Mexico's pace of life is ideal for retirement - you can relax, and you can still lead an active retirement. Stress levels are insignificant here.
The food is wonderful. Fresh fruit and vegetables, meats and fish are available at the local markets, and you'll get great value for your money. There is an enormous variety of tropical fruit, which is sweeter and juicier than the kind that is shipped to colder climates. Food is also less expensive in Mexico, although prices and quality vary throughout the year, depending on the season. The variety of vegetables is also immense, including local kinds such as nopales (cactus) and chayotes. Mexico is also the home of the avocado, and is the world's biggest producer of the fruit.
Good health care is widely available. Mexico has good doctors, dentists, hospitals and other medical specialists. There are a range of insurance services available for you to buy to safeguard you and your dependents from the cost of private medical bills.
Your retirement income can go further in Mexico. Exactly how far will depend on your lifestyle expectations. The essential point to remember is that the basic foods and drink are considerably less expensive in Mexico than they are in Europe and most places in the USA and Canada. Eating out can be less expensive too, and extremely good value for money.
Utility bills can be lower (with the exception of electricity which has risen significantly recently), property taxes maintenance costs are very low, and you may be able to structure your finances so that your retirement income is very tax efficient for you.
If your retirement income is generated in hard currency, you will find your earnings stretch further on the basics needed for everyday living than it would in Europe, the US or Canada, for example.Lake Chapala, you have probably heard about this place and wondered if it's somewhere you could live. Many gringos do. In fact, the largest contingent of expatriates in the world, roughly 40,000, lives in Lake Chapala, and the majority of these folks are originally from the U.S. and Canada. Life here is mellow, but there is plenty to do, and the coast (Puerto Vallarta) is only 4 hours away by car.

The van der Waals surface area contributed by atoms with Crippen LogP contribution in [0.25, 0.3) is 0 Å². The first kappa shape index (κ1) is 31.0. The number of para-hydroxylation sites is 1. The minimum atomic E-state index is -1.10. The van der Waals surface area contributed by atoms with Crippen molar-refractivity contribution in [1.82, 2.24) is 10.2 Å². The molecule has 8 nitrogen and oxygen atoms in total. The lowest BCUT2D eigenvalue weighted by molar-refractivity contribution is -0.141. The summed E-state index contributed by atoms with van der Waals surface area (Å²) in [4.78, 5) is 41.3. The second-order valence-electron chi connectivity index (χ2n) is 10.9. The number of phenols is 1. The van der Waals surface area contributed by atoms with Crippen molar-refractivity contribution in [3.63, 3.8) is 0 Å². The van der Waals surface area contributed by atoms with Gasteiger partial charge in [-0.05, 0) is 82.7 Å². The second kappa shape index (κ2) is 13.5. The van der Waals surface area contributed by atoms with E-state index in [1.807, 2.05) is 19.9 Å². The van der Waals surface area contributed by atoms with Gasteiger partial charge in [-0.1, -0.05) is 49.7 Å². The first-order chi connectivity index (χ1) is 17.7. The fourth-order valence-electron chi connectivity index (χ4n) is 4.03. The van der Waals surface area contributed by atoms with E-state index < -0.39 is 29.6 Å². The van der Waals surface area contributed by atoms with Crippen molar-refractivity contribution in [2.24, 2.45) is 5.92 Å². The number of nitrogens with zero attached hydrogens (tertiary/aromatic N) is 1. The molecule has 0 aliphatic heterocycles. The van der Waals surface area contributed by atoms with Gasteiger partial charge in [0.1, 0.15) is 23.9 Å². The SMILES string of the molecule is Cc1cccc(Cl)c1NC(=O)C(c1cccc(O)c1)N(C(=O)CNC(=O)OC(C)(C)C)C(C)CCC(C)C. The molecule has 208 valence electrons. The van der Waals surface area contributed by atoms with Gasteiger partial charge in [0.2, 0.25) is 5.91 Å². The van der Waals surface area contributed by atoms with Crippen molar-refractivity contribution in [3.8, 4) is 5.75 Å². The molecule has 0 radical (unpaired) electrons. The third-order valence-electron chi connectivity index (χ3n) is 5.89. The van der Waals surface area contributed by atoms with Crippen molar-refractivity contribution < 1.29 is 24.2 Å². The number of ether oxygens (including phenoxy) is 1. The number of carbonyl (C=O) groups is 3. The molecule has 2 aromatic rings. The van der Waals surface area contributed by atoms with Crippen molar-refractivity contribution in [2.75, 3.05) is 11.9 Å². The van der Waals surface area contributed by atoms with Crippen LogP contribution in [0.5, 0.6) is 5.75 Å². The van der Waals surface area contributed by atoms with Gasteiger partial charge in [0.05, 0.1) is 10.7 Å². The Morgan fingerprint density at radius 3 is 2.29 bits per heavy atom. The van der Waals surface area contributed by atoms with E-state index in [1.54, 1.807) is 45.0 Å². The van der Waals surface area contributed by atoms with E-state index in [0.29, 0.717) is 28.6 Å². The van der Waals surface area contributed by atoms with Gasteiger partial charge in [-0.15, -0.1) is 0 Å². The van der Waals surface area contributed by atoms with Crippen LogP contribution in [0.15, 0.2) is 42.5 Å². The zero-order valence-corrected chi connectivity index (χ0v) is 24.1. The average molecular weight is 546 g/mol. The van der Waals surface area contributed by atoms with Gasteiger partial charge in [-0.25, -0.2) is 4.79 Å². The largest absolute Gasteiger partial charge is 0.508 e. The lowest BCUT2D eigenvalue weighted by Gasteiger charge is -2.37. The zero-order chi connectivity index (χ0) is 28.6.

Because of the stunning scenery, great climate and attractive ambience at Lake Chapala and its picturesque lakeside towns of Ajijic, Jacotepec and Chapala, many foreigners, especially from the USA and Canada, decide to sell up and move to this great area for a complete change of lifestyle, to retire, or both.
When you visit here, it's not hard to see why they do. The climate is absolutely great all year round; the lake is wonderful and flanked by majestic mountains in the background, the people here are friendly and inviting, and the whole place is just over 20 miles away from Guadalajara, making the area accessible and convenient for amenities when you need them.
Chapala is the main commercial center, you can change money, buy things and generally get in touch with the world from here. If you want to stay in the area, then nearby Ajijic is the best place to find a hotel. Ajijic also has some good crafts shops in which to browse and buy.
Much of the area's prosperity derives from the expatriates living here and you're likely to see quite a few of them, and they're really friendly, so don't be shy if you want to meet and chat with them about the area. English is spoken in most places, and many of the local signs in commercial areas are also in English.
Being so close to Guadalajara, Lake Chapala is an excellent opportunity to leave the hustle and swing of the city and experience some of Mexico's most serene and attractive western rural life!
So, if you are looking for the best places to retire internationally, possibly even to retire early, give this a look!